LONDON (Reuters) – The Iranian foreign ministry said on Tuesday it had summoned the Swedish ambassador to protest over Sweden’s granting of citizenship to a Stockholm-based scientist being held in Tehran under a death sentence.
Ahmadreza Djalali, an Iranian academic with Swedish residency, was arrested in Tehran in April 2016 and later convicted of espionage, accused of providing information to Israel to help it assassinate Iranian nuclear scientists.
The prosecutor said Djalali had confessed to meeting agents of Israel’s Mossad intelligence agency to supply information on Iran’s nuclear and defense plans and personnel. Iran’s Supreme Court upheld the death sentence in December.
Iranian foreign ministry spokesman Bahram Qasemi was quoted as saying by state news agency IRNA that the Swedish envoy in Tehran had been summoned in protest on Monday.
“In the meeting, the Islamic Republic of Iran voiced strong protest against the action taken by the Swedish government to grant citizenship to an agent of Mossad who has confessed to participating in assassination of Iranian scientists,” Qasemi added.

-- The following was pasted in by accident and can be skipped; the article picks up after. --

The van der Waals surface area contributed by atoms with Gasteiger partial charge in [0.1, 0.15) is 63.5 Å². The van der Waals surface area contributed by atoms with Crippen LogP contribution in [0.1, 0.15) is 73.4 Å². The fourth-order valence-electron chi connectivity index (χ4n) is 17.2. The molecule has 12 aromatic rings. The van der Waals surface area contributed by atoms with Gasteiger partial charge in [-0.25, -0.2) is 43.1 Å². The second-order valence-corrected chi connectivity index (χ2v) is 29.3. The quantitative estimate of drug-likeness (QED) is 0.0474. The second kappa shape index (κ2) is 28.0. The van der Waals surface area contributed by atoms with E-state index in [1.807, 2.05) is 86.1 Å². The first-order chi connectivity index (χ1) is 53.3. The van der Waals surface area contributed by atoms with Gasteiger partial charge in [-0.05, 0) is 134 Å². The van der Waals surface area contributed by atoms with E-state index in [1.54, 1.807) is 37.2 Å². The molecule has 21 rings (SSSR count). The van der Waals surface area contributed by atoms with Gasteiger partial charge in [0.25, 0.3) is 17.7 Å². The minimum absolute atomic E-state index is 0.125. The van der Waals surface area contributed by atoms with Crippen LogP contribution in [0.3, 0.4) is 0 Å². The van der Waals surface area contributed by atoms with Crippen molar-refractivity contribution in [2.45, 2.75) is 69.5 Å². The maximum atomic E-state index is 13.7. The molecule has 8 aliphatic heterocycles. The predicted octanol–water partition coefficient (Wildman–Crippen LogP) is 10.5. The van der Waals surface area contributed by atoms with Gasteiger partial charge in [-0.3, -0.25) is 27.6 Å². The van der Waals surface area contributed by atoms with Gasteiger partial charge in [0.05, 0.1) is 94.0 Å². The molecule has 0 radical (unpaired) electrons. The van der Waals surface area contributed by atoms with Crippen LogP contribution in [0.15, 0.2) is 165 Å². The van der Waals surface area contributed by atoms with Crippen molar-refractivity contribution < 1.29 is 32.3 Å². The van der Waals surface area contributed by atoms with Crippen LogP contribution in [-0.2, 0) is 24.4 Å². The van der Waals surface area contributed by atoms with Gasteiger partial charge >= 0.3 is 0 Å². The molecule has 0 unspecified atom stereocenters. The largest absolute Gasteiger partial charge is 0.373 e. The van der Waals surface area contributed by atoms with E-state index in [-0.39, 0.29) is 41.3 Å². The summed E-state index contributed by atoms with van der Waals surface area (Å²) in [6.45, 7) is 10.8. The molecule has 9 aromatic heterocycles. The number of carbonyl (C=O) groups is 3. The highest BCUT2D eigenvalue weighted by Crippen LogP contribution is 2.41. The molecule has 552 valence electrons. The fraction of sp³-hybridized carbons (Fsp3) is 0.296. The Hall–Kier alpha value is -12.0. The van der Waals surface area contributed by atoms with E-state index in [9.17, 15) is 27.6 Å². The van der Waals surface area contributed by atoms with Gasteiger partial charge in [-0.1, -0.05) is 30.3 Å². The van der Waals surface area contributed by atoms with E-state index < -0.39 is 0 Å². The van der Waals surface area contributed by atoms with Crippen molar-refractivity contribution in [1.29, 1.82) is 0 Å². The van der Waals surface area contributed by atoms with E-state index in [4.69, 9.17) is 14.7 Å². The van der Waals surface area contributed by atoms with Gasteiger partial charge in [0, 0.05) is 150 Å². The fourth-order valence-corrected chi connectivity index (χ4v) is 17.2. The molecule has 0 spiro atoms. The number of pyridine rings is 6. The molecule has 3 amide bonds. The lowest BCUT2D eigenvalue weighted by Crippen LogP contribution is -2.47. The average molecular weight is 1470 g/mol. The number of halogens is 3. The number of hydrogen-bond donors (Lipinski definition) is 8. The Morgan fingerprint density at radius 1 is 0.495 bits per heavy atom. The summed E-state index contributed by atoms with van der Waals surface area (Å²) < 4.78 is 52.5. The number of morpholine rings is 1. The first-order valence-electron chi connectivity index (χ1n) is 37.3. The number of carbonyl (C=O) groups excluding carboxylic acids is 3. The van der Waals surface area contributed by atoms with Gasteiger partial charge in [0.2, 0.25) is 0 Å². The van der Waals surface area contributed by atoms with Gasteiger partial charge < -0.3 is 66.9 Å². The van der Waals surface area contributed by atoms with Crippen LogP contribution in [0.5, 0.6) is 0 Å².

The Swedish foreign ministry confirmed on Saturday that it had granted citizenship to Djalali.
“We have been in regular contact with Iranian representatives, requested access to Djalali and presented Sweden’s view of the death penalty, which we condemn in all its forms. Our demand is that the death penalty is not carried out,” a Swedish spokeswoman said.
Qasemi said Iran considered Sweden’s action “questionable and unfriendly”, and added that Tehran “could not accept the foreign nationality” of the detainee.
“He is still an Iranian,” he said.
Iran’s Revolutionary Guards have arrested at least 30 dual nationals since 2015, mostly on spying charges, Reuters reported in November.
Iran does not recognize the dual nationality of any detainees, a position that prevents Western embassy officials from visiting them.
Djalali had been on a business trip to Iran when he was arrested and sent to Evin prison. He was held in solitary confinement for three months and tortured, campaigning group Amnesty International has said.
Amnesty said Djalali wrote a letter from inside prison in August stating he was being held for refusing to spy for Iran.
Seventy-five Nobel prize laureates petitioned Iranian authorities last year to release Djalali so he could “continue his scholarly work for the benefit of mankind”.
Reporting by Bozorgmehr Sharafedin; editing by Andrew Roche